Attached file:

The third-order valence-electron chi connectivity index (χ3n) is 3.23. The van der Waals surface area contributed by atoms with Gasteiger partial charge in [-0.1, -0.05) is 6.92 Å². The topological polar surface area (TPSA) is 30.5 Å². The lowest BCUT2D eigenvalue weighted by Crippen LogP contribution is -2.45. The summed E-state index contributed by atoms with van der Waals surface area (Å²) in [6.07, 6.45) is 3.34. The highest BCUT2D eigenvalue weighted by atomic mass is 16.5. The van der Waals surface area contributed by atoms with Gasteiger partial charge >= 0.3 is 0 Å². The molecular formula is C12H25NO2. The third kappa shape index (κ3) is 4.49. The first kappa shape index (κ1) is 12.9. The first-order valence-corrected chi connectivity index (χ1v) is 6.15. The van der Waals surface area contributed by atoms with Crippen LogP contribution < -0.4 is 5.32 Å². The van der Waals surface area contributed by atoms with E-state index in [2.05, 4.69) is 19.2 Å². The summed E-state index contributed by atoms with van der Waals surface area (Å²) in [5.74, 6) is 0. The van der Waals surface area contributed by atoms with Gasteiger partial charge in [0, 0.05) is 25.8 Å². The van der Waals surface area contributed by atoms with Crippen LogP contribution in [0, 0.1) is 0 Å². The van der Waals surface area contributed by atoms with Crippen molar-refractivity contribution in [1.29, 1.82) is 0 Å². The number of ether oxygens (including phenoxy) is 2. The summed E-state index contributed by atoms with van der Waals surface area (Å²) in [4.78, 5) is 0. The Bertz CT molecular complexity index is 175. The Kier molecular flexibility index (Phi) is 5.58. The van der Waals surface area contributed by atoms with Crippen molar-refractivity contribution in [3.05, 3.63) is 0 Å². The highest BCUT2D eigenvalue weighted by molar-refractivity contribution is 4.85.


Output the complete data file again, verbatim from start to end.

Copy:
The third-order valence-electron chi connectivity index (χ3n) is 3.23. The van der Waals surface area contributed by atoms with Gasteiger partial charge in [-0.1, -0.05) is 6.92 Å². The topological polar surface area (TPSA) is 30.5 Å². The lowest BCUT2D eigenvalue weighted by Crippen LogP contribution is -2.45. The summed E-state index contributed by atoms with van der Waals surface area (Å²) in [6.07, 6.45) is 3.34. The highest BCUT2D eigenvalue weighted by atomic mass is 16.5. The van der Waals surface area contributed by atoms with Gasteiger partial charge >= 0.3 is 0 Å². The molecular formula is C12H25NO2. The third kappa shape index (κ3) is 4.49. The first kappa shape index (κ1) is 12.9. The first-order valence-corrected chi connectivity index (χ1v) is 6.15. The van der Waals surface area contributed by atoms with Crippen LogP contribution < -0.4 is 5.32 Å². The van der Waals surface area contributed by atoms with E-state index in [2.05, 4.69) is 19.2 Å². The summed E-state index contributed by atoms with van der Waals surface area (Å²) in [5.74, 6) is 0. The van der Waals surface area contributed by atoms with Gasteiger partial charge in [0, 0.05) is 25.8 Å². The van der Waals surface area contributed by atoms with Crippen LogP contribution in [0, 0.1) is 0 Å². The van der Waals surface area contributed by atoms with Crippen molar-refractivity contribution in [1.29, 1.82) is 0 Å². The number of ether oxygens (including phenoxy) is 2. The summed E-state index contributed by atoms with van der Waals surface area (Å²) in [4.78, 5) is 0. The Bertz CT molecular complexity index is 175. The Kier molecular flexibility index (Phi) is 5.58. The van der Waals surface area contributed by atoms with Crippen molar-refractivity contribution in [3.05, 3.63) is 0 Å². The highest BCUT2D eigenvalue weighted by molar-refractivity contribution is 4.85.